But what happens to a nascent core of DJs, scenesters, and other true believers as they face the inevitable march toward adulthood? From a small group of early Phoenix dance-scene pioneers comes the ^UP collective, a coterie that's made the transition from the fervent passion and wide-eyed enthusiasm of the "good old days" to a band of chilled-out grownups simply known for good music.
The ^UP collective consists of six old-school scenesters who joined forces to create a weekly event. ^UP, their Saturday-night soiree upstairs at Homme in central Phoenix, is a who's who of Phoenix underground dance history for DJs and scenesters alike. Derek, a club kid from way back, described it as "a retirement home for aging ravers."
And it's true. Promoters, club kids, DJs, and everyone else from the early days of the Phoenix underground dance scene have made their way to the second floor of Homme in an odd homecoming, of sorts.
Before I go any further, I should confess: I'm old school. Waaay old school, à la 1991, when Mill Avenue was still cool and there were midweek after-hours options for dancin' fools. Once a promoter, I've known nearly all those involved with ^UP for at least a decade. I remember giving promo records to DJ Jynx, now 31, when he was still in high school and learning to spin. And I remember Ryan Jeffs, a.k.a. DJ Inertia, 36, teaching me in 1992 how to tell this brand new music genre called "breakbeat" from a 4/4 beat techno track.
Back in the early '90s, events were beginning to jump from clubs to warehouses. Downtown was empty on the weekends, and finding your way to unmarked warehouses often meant driving with the windows rolled down, hoping to catch the unmistakable bang of the bass line, or better yet, someone with a whistle. It was wise to get there "early," which was around midnight, because promoters might not always have the necessary permits. If the event was going off at midnight, it was a safe bet that it would go all night or, at least, late enough to feel like you got your $10 worth (the average admission price of an early rave). Back then, crowds hadn't reached a jaded critical mass, and film loops projected on white bed sheets were impressive visual enhancements. Walls of speakers faced the crowd, people blew whistles with reckless abandon, and, oh, the outfits. Dressing for raves was nearly an Olympic event, full of freshly sewn ensembles, made of whatever quirky fabric was cheaply and readily available, or the newest Fresh Jive T-shirts (no glowsticks, as those would come nearly a decade later). Smaller, more intimate parties packed in 300 or 400 people, while larger events easily cleared 1,000 people.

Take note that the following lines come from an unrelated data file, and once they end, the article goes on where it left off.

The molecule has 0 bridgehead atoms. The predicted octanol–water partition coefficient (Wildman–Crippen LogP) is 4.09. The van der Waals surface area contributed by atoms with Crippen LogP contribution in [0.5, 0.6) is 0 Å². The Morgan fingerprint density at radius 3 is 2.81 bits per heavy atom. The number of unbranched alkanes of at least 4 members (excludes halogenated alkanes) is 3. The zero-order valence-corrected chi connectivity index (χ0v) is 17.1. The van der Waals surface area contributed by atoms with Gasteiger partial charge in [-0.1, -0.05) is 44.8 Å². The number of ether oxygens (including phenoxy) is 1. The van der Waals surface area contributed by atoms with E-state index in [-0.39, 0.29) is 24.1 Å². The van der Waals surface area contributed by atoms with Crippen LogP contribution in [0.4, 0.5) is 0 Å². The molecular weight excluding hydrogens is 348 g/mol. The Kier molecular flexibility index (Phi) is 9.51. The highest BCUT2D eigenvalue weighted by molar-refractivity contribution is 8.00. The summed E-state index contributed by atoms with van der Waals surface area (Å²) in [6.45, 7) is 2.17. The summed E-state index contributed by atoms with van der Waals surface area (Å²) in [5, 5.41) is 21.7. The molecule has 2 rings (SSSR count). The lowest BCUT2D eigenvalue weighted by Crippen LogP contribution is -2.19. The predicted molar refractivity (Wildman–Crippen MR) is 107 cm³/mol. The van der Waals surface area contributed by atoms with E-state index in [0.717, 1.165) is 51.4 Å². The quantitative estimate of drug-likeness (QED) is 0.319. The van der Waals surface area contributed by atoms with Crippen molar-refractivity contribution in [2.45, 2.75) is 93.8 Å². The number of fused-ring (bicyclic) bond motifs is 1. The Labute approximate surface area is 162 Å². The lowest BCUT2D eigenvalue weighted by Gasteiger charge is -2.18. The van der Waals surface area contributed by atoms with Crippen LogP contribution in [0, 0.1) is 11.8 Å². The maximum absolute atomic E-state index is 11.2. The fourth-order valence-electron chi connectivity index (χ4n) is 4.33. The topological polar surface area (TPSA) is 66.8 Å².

But for the early '90s crowd now, gone are the JNCO baggy jeans, shiny fabrics, and swath of VIP passes that once signaled your cachet in the scene. Now, it's cocktail hour with credit cards, texting on BlackBerries, and pictures of your kids on iPhones. What hasn't changed is the music solid and soothing beats as familiar as a favorite T-shirt. Just don't be shocked by the laptops sitting next to the Technics. It's no small wonder that "techno" leapt from the word "technology," and DJs today are just as likely to be mixing their own tracks off their laptops as they are to be spinning someone else's 12-inch on vinyl.